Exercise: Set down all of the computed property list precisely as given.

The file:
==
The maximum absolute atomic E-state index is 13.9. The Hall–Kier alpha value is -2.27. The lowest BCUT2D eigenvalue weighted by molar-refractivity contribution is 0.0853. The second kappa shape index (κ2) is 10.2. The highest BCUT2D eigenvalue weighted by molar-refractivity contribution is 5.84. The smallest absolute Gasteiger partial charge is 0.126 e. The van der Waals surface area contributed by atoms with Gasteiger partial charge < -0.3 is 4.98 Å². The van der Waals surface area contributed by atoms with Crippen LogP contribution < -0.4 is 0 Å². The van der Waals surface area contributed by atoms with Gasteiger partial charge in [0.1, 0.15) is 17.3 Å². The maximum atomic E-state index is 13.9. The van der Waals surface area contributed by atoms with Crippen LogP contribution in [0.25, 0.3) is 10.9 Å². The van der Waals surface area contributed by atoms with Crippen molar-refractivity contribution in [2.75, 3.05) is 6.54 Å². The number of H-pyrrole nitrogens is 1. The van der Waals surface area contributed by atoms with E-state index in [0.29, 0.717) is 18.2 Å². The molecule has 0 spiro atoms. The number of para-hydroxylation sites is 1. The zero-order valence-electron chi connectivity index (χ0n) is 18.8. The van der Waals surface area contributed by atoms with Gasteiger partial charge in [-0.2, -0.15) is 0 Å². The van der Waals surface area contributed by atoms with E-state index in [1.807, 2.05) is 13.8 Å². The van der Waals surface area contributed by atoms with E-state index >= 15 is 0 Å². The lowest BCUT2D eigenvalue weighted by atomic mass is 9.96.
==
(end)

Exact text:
The maximum absolute atomic E-state index is 13.9. The Hall–Kier alpha value is -2.27. The lowest BCUT2D eigenvalue weighted by molar-refractivity contribution is 0.0853. The second kappa shape index (κ2) is 10.2. The highest BCUT2D eigenvalue weighted by molar-refractivity contribution is 5.84. The smallest absolute Gasteiger partial charge is 0.126 e. The van der Waals surface area contributed by atoms with Gasteiger partial charge < -0.3 is 4.98 Å². The van der Waals surface area contributed by atoms with Crippen LogP contribution < -0.4 is 0 Å². The van der Waals surface area contributed by atoms with Gasteiger partial charge in [0.1, 0.15) is 17.3 Å². The maximum atomic E-state index is 13.9. The van der Waals surface area contributed by atoms with Crippen LogP contribution in [0.25, 0.3) is 10.9 Å². The van der Waals surface area contributed by atoms with Crippen molar-refractivity contribution in [2.75, 3.05) is 6.54 Å². The number of H-pyrrole nitrogens is 1. The van der Waals surface area contributed by atoms with E-state index in [0.29, 0.717) is 18.2 Å². The molecule has 0 spiro atoms. The number of para-hydroxylation sites is 1. The zero-order valence-electron chi connectivity index (χ0n) is 18.8. The van der Waals surface area contributed by atoms with Gasteiger partial charge in [-0.2, -0.15) is 0 Å². The van der Waals surface area contributed by atoms with E-state index in [1.807, 2.05) is 13.8 Å². The van der Waals surface area contributed by atoms with E-state index >= 15 is 0 Å². The lowest BCUT2D eigenvalue weighted by atomic mass is 9.96.